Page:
Nobel laureate Toni Morrison, who died Monday at 88, left behind an indelible literary heritage.
And it was Morrison’s words, both written and spoken during interviews and public addresses, that myriad writers and others turned to in an effort to eulogize her.
In announcing Morrison’s passing on Tuesday, publishing company Alfred A. Knopf quoted from her 1993 Nobel lecture: “We die. That may be the meaning of life. But we do language. That may be the measure of our lives.”
Others quickly pored over her works, excerpting several of her novels, such as “Beloved":
And “Song of Solomon”:
From “God Help the Child”:
And “Tar Baby”:
Through the years, Morrison also sat for many interviews and shared her reflections through essays and other published works.
“In this country American means white,” she told the Guardian in 1992. “Everybody else has to hyphenate.”
In “Conversations With Toni Morrison,” first published in 1994, she addressed assumptions that “to write for black people is somehow to diminish the writing.”
In a 2015 essay published in the Nation, the author wrote about the duty of artists.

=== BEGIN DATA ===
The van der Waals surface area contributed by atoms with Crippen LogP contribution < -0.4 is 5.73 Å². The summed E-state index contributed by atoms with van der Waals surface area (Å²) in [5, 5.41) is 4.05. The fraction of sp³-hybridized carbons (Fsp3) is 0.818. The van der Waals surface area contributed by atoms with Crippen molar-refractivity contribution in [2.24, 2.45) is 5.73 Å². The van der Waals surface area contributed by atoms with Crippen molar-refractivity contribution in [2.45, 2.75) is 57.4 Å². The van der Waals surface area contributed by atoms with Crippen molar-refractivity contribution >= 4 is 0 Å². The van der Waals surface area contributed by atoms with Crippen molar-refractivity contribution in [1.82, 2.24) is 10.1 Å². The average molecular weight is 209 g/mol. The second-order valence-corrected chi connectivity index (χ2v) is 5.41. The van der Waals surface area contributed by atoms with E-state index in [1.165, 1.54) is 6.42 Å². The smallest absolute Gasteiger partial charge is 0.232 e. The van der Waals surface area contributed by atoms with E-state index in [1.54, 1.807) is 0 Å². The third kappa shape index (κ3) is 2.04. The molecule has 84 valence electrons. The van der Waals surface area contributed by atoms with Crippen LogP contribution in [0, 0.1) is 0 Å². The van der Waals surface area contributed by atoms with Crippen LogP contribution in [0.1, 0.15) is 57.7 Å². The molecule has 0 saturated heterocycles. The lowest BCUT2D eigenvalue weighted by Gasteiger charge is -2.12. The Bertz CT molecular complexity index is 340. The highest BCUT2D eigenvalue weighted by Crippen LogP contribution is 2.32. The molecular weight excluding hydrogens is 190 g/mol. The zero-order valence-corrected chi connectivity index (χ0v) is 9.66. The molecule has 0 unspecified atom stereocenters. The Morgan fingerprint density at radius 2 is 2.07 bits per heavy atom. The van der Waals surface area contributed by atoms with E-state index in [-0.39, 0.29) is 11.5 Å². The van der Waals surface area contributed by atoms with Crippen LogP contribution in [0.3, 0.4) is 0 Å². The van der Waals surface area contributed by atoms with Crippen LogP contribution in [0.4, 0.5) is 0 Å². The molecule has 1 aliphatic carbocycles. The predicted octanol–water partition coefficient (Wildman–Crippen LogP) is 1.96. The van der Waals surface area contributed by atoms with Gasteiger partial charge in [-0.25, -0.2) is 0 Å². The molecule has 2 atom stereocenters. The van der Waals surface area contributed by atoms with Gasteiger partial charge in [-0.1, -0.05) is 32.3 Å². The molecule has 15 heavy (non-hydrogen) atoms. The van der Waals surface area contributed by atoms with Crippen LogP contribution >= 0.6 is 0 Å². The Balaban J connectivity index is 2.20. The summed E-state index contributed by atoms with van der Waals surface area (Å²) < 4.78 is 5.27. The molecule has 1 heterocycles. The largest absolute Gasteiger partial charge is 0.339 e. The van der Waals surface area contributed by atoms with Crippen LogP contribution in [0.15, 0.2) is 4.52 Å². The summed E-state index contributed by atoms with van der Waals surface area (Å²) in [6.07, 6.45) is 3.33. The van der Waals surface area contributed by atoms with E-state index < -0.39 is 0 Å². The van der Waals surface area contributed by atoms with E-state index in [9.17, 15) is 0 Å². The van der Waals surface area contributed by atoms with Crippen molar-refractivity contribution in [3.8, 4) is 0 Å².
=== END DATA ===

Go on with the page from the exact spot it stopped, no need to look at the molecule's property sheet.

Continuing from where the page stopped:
Morrison visited Portland State University in 1975 and delivered remarks that director Ava DuVernay later transcribed. “We are the moral inhabitants of the globe. And to deny it is to lie in prison,” Morrison said. “Oh yes, there’s cruelty, and cruelty, because it destroys the perpetuator as well as the victim, is a very mysterious thing.
“But,” she continued:
Writers can “turn sorrow into meaning,” Morrison wrote in “The Source of Self-Regard,” published earlier this year.
“If you have some power,” Morrison told O, the Oprah Magazine, in 2003, “then your job is to empower somebody else.”
Morrison, both as a writer and a public intellectual, had a profound impact on generations of writers and thinkers who came after her.
Elliot Smilowitz contributed to this article.